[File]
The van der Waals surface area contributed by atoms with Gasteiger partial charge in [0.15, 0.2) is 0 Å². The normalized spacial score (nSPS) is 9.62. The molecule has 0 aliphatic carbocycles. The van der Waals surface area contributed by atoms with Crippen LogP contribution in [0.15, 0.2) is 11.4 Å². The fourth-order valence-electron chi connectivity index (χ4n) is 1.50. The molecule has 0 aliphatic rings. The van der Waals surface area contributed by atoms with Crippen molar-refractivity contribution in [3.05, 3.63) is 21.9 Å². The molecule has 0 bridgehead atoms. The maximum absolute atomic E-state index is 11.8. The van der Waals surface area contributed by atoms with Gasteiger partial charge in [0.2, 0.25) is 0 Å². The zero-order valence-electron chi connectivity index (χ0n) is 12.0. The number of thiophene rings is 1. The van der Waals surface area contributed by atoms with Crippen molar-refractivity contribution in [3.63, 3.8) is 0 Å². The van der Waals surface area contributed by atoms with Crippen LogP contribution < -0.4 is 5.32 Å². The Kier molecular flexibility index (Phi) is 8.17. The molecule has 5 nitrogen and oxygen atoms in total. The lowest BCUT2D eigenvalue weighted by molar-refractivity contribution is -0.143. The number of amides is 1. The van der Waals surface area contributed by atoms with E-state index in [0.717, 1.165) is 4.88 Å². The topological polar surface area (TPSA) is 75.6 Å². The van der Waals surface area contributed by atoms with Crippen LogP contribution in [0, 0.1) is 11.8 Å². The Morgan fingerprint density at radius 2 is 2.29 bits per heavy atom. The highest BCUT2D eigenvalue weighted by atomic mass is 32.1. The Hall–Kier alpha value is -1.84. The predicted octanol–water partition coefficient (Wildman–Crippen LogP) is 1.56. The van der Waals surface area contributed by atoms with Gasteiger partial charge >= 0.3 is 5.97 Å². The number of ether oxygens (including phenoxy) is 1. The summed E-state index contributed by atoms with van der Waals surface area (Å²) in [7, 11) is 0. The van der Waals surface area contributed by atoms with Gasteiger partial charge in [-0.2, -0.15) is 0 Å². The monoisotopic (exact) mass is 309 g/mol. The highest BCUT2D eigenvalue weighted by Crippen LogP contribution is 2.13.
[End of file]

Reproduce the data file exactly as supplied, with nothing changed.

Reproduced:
The van der Waals surface area contributed by atoms with Gasteiger partial charge in [0.15, 0.2) is 0 Å². The normalized spacial score (nSPS) is 9.62. The molecule has 0 aliphatic carbocycles. The van der Waals surface area contributed by atoms with Crippen LogP contribution in [0.15, 0.2) is 11.4 Å². The fourth-order valence-electron chi connectivity index (χ4n) is 1.50. The molecule has 0 aliphatic rings. The van der Waals surface area contributed by atoms with Crippen molar-refractivity contribution in [3.05, 3.63) is 21.9 Å². The molecule has 0 bridgehead atoms. The maximum absolute atomic E-state index is 11.8. The van der Waals surface area contributed by atoms with Gasteiger partial charge in [0.2, 0.25) is 0 Å². The zero-order valence-electron chi connectivity index (χ0n) is 12.0. The number of thiophene rings is 1. The van der Waals surface area contributed by atoms with Crippen molar-refractivity contribution in [3.63, 3.8) is 0 Å². The van der Waals surface area contributed by atoms with Crippen LogP contribution < -0.4 is 5.32 Å². The Kier molecular flexibility index (Phi) is 8.17. The molecule has 5 nitrogen and oxygen atoms in total. The lowest BCUT2D eigenvalue weighted by molar-refractivity contribution is -0.143. The number of amides is 1. The van der Waals surface area contributed by atoms with E-state index in [0.717, 1.165) is 4.88 Å². The topological polar surface area (TPSA) is 75.6 Å². The van der Waals surface area contributed by atoms with Crippen LogP contribution in [0, 0.1) is 11.8 Å². The Morgan fingerprint density at radius 2 is 2.29 bits per heavy atom. The highest BCUT2D eigenvalue weighted by atomic mass is 32.1. The Hall–Kier alpha value is -1.84. The predicted octanol–water partition coefficient (Wildman–Crippen LogP) is 1.56. The van der Waals surface area contributed by atoms with Gasteiger partial charge >= 0.3 is 5.97 Å². The number of ether oxygens (including phenoxy) is 1. The summed E-state index contributed by atoms with van der Waals surface area (Å²) in [7, 11) is 0. The van der Waals surface area contributed by atoms with Gasteiger partial charge in [-0.2, -0.15) is 0 Å². The monoisotopic (exact) mass is 309 g/mol. The highest BCUT2D eigenvalue weighted by Crippen LogP contribution is 2.13.